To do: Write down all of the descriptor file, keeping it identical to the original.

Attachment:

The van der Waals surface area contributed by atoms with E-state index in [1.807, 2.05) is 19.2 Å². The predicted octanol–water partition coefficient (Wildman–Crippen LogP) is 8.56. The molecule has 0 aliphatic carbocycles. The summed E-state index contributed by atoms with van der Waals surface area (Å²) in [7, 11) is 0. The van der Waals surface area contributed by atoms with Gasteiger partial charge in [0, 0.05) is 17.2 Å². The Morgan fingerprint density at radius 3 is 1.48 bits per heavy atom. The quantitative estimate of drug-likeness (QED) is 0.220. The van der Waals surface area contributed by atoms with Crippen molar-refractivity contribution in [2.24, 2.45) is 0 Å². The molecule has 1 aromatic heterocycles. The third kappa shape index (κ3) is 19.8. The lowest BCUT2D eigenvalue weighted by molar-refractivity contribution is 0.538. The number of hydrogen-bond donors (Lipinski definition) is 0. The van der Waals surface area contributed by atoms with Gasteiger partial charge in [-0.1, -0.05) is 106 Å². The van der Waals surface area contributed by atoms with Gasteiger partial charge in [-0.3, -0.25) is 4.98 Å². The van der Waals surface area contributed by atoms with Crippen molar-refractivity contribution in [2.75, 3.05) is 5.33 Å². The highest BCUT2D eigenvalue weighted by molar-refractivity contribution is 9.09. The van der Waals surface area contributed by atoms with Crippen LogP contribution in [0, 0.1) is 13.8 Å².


The van der Waals surface area contributed by atoms with E-state index in [1.807, 2.05) is 19.2 Å². The predicted octanol–water partition coefficient (Wildman–Crippen LogP) is 8.56. The molecule has 0 aliphatic carbocycles. The summed E-state index contributed by atoms with van der Waals surface area (Å²) in [7, 11) is 0. The van der Waals surface area contributed by atoms with Gasteiger partial charge in [0, 0.05) is 17.2 Å². The Morgan fingerprint density at radius 3 is 1.48 bits per heavy atom. The quantitative estimate of drug-likeness (QED) is 0.220. The van der Waals surface area contributed by atoms with Crippen molar-refractivity contribution in [2.24, 2.45) is 0 Å². The molecule has 1 aromatic heterocycles. The third kappa shape index (κ3) is 19.8. The lowest BCUT2D eigenvalue weighted by molar-refractivity contribution is 0.538. The number of hydrogen-bond donors (Lipinski definition) is 0. The van der Waals surface area contributed by atoms with Gasteiger partial charge in [-0.1, -0.05) is 106 Å². The van der Waals surface area contributed by atoms with Gasteiger partial charge in [-0.3, -0.25) is 4.98 Å². The van der Waals surface area contributed by atoms with Crippen molar-refractivity contribution in [2.75, 3.05) is 5.33 Å². The highest BCUT2D eigenvalue weighted by molar-refractivity contribution is 9.09. The van der Waals surface area contributed by atoms with Crippen LogP contribution in [0, 0.1) is 13.8 Å².